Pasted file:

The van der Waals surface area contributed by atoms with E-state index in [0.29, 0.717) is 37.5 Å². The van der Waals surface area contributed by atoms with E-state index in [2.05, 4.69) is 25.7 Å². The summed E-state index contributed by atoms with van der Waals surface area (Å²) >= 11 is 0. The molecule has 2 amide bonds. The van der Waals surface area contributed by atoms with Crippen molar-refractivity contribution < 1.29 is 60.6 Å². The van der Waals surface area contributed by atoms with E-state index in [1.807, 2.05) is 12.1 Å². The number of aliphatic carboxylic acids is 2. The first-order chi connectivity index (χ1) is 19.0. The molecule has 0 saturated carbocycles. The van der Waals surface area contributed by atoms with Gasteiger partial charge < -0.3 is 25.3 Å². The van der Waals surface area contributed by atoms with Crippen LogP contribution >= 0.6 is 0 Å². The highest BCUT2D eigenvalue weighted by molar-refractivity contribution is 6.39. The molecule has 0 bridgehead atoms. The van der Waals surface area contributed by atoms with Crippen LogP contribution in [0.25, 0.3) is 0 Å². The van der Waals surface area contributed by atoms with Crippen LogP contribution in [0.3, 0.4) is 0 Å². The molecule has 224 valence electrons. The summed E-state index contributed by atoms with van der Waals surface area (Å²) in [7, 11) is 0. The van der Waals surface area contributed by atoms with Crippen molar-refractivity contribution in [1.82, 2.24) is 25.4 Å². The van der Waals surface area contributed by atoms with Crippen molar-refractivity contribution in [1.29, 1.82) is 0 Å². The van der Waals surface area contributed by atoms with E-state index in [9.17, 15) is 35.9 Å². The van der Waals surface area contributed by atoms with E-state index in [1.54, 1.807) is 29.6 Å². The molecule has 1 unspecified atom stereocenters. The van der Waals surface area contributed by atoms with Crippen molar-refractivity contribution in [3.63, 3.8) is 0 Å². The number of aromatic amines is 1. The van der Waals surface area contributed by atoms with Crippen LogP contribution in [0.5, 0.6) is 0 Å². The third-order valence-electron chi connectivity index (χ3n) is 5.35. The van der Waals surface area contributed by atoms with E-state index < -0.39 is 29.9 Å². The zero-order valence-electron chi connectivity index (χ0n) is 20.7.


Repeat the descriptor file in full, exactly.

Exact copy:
The van der Waals surface area contributed by atoms with E-state index in [0.29, 0.717) is 37.5 Å². The van der Waals surface area contributed by atoms with E-state index in [2.05, 4.69) is 25.7 Å². The summed E-state index contributed by atoms with van der Waals surface area (Å²) >= 11 is 0. The molecule has 2 amide bonds. The van der Waals surface area contributed by atoms with Crippen molar-refractivity contribution < 1.29 is 60.6 Å². The van der Waals surface area contributed by atoms with E-state index in [1.807, 2.05) is 12.1 Å². The number of aliphatic carboxylic acids is 2. The first-order chi connectivity index (χ1) is 19.0. The molecule has 0 saturated carbocycles. The van der Waals surface area contributed by atoms with Gasteiger partial charge < -0.3 is 25.3 Å². The van der Waals surface area contributed by atoms with Crippen LogP contribution >= 0.6 is 0 Å². The highest BCUT2D eigenvalue weighted by molar-refractivity contribution is 6.39. The molecule has 0 bridgehead atoms. The van der Waals surface area contributed by atoms with Crippen LogP contribution in [0.25, 0.3) is 0 Å². The van der Waals surface area contributed by atoms with Crippen LogP contribution in [0.3, 0.4) is 0 Å². The molecule has 224 valence electrons. The summed E-state index contributed by atoms with van der Waals surface area (Å²) in [7, 11) is 0. The van der Waals surface area contributed by atoms with Crippen molar-refractivity contribution in [1.82, 2.24) is 25.4 Å². The van der Waals surface area contributed by atoms with Crippen molar-refractivity contribution in [1.29, 1.82) is 0 Å². The van der Waals surface area contributed by atoms with E-state index in [9.17, 15) is 35.9 Å². The van der Waals surface area contributed by atoms with E-state index in [1.54, 1.807) is 29.6 Å². The molecule has 1 unspecified atom stereocenters. The van der Waals surface area contributed by atoms with Crippen molar-refractivity contribution in [3.63, 3.8) is 0 Å². The number of aromatic amines is 1. The van der Waals surface area contributed by atoms with Crippen LogP contribution in [0.5, 0.6) is 0 Å². The third-order valence-electron chi connectivity index (χ3n) is 5.35. The van der Waals surface area contributed by atoms with E-state index < -0.39 is 29.9 Å². The zero-order valence-electron chi connectivity index (χ0n) is 20.7.